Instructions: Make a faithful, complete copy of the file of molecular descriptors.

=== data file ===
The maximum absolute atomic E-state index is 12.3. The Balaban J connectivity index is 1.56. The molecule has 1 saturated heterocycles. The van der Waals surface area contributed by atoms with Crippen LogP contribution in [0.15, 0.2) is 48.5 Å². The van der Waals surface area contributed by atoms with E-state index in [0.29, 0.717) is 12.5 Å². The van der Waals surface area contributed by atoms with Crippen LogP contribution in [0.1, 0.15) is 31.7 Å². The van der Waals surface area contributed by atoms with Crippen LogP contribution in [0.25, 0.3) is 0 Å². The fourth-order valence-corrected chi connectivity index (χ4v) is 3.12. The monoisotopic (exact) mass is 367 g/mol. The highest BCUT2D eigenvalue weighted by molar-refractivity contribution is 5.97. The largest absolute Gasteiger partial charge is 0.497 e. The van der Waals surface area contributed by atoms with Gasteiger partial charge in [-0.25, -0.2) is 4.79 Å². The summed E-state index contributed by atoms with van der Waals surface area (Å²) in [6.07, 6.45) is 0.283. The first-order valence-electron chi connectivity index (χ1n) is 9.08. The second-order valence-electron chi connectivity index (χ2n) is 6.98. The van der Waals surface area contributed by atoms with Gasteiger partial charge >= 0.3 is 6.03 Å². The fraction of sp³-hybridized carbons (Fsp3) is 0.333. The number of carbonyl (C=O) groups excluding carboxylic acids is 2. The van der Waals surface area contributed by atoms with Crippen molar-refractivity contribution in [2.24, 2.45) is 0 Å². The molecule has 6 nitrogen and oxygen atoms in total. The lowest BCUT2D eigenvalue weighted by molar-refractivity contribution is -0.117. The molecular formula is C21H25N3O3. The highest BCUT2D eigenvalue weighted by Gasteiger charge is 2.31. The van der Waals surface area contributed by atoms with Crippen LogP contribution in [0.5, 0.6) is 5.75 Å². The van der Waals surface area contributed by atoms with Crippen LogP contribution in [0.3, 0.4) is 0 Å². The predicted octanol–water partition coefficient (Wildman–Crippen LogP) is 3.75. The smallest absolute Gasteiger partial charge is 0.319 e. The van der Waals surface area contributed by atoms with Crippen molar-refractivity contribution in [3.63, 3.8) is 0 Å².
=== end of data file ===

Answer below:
The maximum absolute atomic E-state index is 12.3. The Balaban J connectivity index is 1.56. The molecule has 1 saturated heterocycles. The van der Waals surface area contributed by atoms with Crippen LogP contribution in [0.15, 0.2) is 48.5 Å². The van der Waals surface area contributed by atoms with E-state index in [0.29, 0.717) is 12.5 Å². The van der Waals surface area contributed by atoms with Crippen LogP contribution in [0.1, 0.15) is 31.7 Å². The van der Waals surface area contributed by atoms with Crippen LogP contribution in [0.25, 0.3) is 0 Å². The fourth-order valence-corrected chi connectivity index (χ4v) is 3.12. The monoisotopic (exact) mass is 367 g/mol. The highest BCUT2D eigenvalue weighted by molar-refractivity contribution is 5.97. The largest absolute Gasteiger partial charge is 0.497 e. The van der Waals surface area contributed by atoms with Gasteiger partial charge in [-0.25, -0.2) is 4.79 Å². The summed E-state index contributed by atoms with van der Waals surface area (Å²) in [6.07, 6.45) is 0.283. The first-order valence-electron chi connectivity index (χ1n) is 9.08. The second-order valence-electron chi connectivity index (χ2n) is 6.98. The van der Waals surface area contributed by atoms with Gasteiger partial charge >= 0.3 is 6.03 Å². The fraction of sp³-hybridized carbons (Fsp3) is 0.333. The number of carbonyl (C=O) groups excluding carboxylic acids is 2. The van der Waals surface area contributed by atoms with Crippen molar-refractivity contribution in [2.24, 2.45) is 0 Å². The molecule has 6 nitrogen and oxygen atoms in total. The lowest BCUT2D eigenvalue weighted by molar-refractivity contribution is -0.117. The molecular formula is C21H25N3O3. The highest BCUT2D eigenvalue weighted by Gasteiger charge is 2.31. The van der Waals surface area contributed by atoms with Crippen LogP contribution in [0.5, 0.6) is 5.75 Å². The van der Waals surface area contributed by atoms with Crippen LogP contribution in [0.3, 0.4) is 0 Å². The predicted octanol–water partition coefficient (Wildman–Crippen LogP) is 3.75. The smallest absolute Gasteiger partial charge is 0.319 e. The van der Waals surface area contributed by atoms with Crippen molar-refractivity contribution in [3.63, 3.8) is 0 Å².